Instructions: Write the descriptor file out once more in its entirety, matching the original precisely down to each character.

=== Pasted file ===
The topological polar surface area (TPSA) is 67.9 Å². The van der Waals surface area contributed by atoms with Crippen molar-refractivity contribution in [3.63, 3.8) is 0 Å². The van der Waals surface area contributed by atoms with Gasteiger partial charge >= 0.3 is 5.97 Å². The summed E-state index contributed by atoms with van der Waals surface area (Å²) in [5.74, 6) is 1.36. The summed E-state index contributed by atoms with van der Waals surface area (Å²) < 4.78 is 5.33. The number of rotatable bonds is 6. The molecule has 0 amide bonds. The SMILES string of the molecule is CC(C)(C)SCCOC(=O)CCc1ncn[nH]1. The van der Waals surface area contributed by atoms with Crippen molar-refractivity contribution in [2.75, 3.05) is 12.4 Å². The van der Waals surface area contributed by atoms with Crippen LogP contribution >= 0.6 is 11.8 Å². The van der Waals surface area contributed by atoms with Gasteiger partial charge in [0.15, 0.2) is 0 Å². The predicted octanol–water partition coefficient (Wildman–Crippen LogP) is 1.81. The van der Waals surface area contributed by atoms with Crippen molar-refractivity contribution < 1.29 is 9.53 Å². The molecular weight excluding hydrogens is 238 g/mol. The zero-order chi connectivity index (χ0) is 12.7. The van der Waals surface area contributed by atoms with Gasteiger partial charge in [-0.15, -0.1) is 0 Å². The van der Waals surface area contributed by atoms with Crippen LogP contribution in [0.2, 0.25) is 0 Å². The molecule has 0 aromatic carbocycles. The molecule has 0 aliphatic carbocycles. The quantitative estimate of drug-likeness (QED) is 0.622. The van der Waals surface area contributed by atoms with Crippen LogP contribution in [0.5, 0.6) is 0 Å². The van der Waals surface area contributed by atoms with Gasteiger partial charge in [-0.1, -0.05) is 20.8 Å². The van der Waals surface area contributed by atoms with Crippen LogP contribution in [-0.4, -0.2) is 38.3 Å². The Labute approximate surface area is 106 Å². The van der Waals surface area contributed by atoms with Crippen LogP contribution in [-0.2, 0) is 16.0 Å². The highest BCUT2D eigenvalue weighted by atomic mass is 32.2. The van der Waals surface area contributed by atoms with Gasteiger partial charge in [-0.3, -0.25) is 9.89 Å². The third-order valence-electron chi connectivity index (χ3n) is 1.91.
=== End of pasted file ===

The topological polar surface area (TPSA) is 67.9 Å². The van der Waals surface area contributed by atoms with Crippen molar-refractivity contribution in [3.63, 3.8) is 0 Å². The van der Waals surface area contributed by atoms with Gasteiger partial charge >= 0.3 is 5.97 Å². The summed E-state index contributed by atoms with van der Waals surface area (Å²) in [5.74, 6) is 1.36. The summed E-state index contributed by atoms with van der Waals surface area (Å²) < 4.78 is 5.33. The number of rotatable bonds is 6. The molecule has 0 amide bonds. The SMILES string of the molecule is CC(C)(C)SCCOC(=O)CCc1ncn[nH]1. The van der Waals surface area contributed by atoms with Crippen molar-refractivity contribution in [2.75, 3.05) is 12.4 Å². The van der Waals surface area contributed by atoms with Crippen LogP contribution >= 0.6 is 11.8 Å². The van der Waals surface area contributed by atoms with Gasteiger partial charge in [0.15, 0.2) is 0 Å². The predicted octanol–water partition coefficient (Wildman–Crippen LogP) is 1.81. The van der Waals surface area contributed by atoms with Crippen molar-refractivity contribution < 1.29 is 9.53 Å². The molecular weight excluding hydrogens is 238 g/mol. The zero-order chi connectivity index (χ0) is 12.7. The van der Waals surface area contributed by atoms with Gasteiger partial charge in [-0.15, -0.1) is 0 Å². The van der Waals surface area contributed by atoms with Crippen LogP contribution in [0.2, 0.25) is 0 Å². The molecule has 0 aromatic carbocycles. The molecule has 0 aliphatic carbocycles. The quantitative estimate of drug-likeness (QED) is 0.622. The van der Waals surface area contributed by atoms with Crippen LogP contribution in [0.5, 0.6) is 0 Å². The van der Waals surface area contributed by atoms with Gasteiger partial charge in [-0.1, -0.05) is 20.8 Å². The van der Waals surface area contributed by atoms with Crippen LogP contribution in [-0.4, -0.2) is 38.3 Å². The Labute approximate surface area is 106 Å². The van der Waals surface area contributed by atoms with Crippen LogP contribution in [-0.2, 0) is 16.0 Å². The highest BCUT2D eigenvalue weighted by atomic mass is 32.2. The van der Waals surface area contributed by atoms with Gasteiger partial charge in [-0.3, -0.25) is 9.89 Å². The third-order valence-electron chi connectivity index (χ3n) is 1.91.